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The car and the store: Which is the chicken, which is the egg in Tulsa?

The car and the store: Which is the chicken, which is the egg in Tulsa?

Congestion is what feeds, breeds retail

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The turn right onto Memorial Drive out of Woodland Hills Mall on Thanksgiving evening required quick hands, feet and a little luck.

It needed to be tight and followed by a quick burst of the gas, but not too much, because the car ahead wasn’t too far away and the road was slick from the day’s rain.

On the other side of the street, there were far more cars than there was space in the left turn lane, making it slow going for those wanting to head east onto 71st Street and the waiting big box stores. The same problem appeared in each direction on 71st Street.

The road was operating, as traffic experts would say, at peak capacity, something that probably happens only a few times a year. Christmas shopping traffic can bog down certain stretches of road this time of year. There’s a reason for that, according to experts: Retail shopping does not lend itself to moving vehicles through a stretch of road quickly.

About 55,000 vehicles traveled west each day on 71st Street toward the mall from Mingo Road in 2014, and 38,000 more traveled east from the intersection of Memorial and 71st Street, according to traffic counts compiled by INCOG. More than 46,000 vehicles in 2013 headed south on Memorial Drive from where it intersects with 61st Street.

Congestion is what feeds and breeds retail. Big box stores, malls, fast-food restaurants and convenience stores go where the tide of traffic comes in — areas just off interstate highways near heavily populated residential areas.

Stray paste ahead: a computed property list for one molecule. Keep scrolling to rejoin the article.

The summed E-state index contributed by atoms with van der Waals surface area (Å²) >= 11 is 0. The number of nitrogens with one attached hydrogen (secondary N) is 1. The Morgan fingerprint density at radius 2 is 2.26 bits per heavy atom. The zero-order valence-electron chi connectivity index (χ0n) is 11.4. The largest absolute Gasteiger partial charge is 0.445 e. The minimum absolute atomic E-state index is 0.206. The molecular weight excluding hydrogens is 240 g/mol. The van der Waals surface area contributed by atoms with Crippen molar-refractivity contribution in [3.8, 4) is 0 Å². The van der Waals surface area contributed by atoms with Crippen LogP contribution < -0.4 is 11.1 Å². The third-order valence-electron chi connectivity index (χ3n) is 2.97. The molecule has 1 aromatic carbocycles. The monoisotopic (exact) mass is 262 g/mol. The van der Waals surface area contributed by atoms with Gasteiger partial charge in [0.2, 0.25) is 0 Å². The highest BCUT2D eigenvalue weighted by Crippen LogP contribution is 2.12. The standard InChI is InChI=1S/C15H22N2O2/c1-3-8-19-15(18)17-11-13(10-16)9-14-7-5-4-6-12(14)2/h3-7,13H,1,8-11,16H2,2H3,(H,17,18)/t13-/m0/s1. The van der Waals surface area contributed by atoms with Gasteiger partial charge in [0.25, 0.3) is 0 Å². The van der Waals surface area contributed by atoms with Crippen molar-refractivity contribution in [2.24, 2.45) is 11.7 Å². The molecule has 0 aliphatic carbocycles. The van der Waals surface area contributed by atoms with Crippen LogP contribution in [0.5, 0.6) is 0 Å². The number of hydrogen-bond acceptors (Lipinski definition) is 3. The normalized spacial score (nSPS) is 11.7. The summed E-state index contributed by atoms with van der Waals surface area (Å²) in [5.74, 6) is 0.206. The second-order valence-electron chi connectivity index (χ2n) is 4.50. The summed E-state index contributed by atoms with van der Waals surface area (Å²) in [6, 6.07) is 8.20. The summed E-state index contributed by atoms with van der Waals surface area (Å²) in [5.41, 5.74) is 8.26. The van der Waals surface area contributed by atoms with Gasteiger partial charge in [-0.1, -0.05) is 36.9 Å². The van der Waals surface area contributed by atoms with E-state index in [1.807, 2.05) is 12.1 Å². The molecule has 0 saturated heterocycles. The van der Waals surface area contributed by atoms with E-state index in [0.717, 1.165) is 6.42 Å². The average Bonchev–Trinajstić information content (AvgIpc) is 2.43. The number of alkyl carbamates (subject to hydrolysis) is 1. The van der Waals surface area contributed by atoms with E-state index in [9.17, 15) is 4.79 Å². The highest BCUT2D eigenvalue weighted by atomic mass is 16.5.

Retail also likes to be next to other retail because stores near or next to each other make shopping more worth the trip for the customer. When things get too congested, new shopping centers are spawned elsewhere.

Despite that last fact, most retail outlets don’t plan for the congestion. Just themselves, experts say.

Paul Lewis, vice president of policy at the Eno Center for Transportation in Washington, D.C., said retail shopping plazas are planned for accommodating traffic that comes to the store. A shopping center on one side of the street isn’t coordinating how to deal with the vehicle flow on the other side, he said.

“A lot of times people highlight traffic congestion on a Black Friday,” Lewis said. He said it can’t really be avoided except in certain circumstances — “it could technically be done if we paved over an entire city.”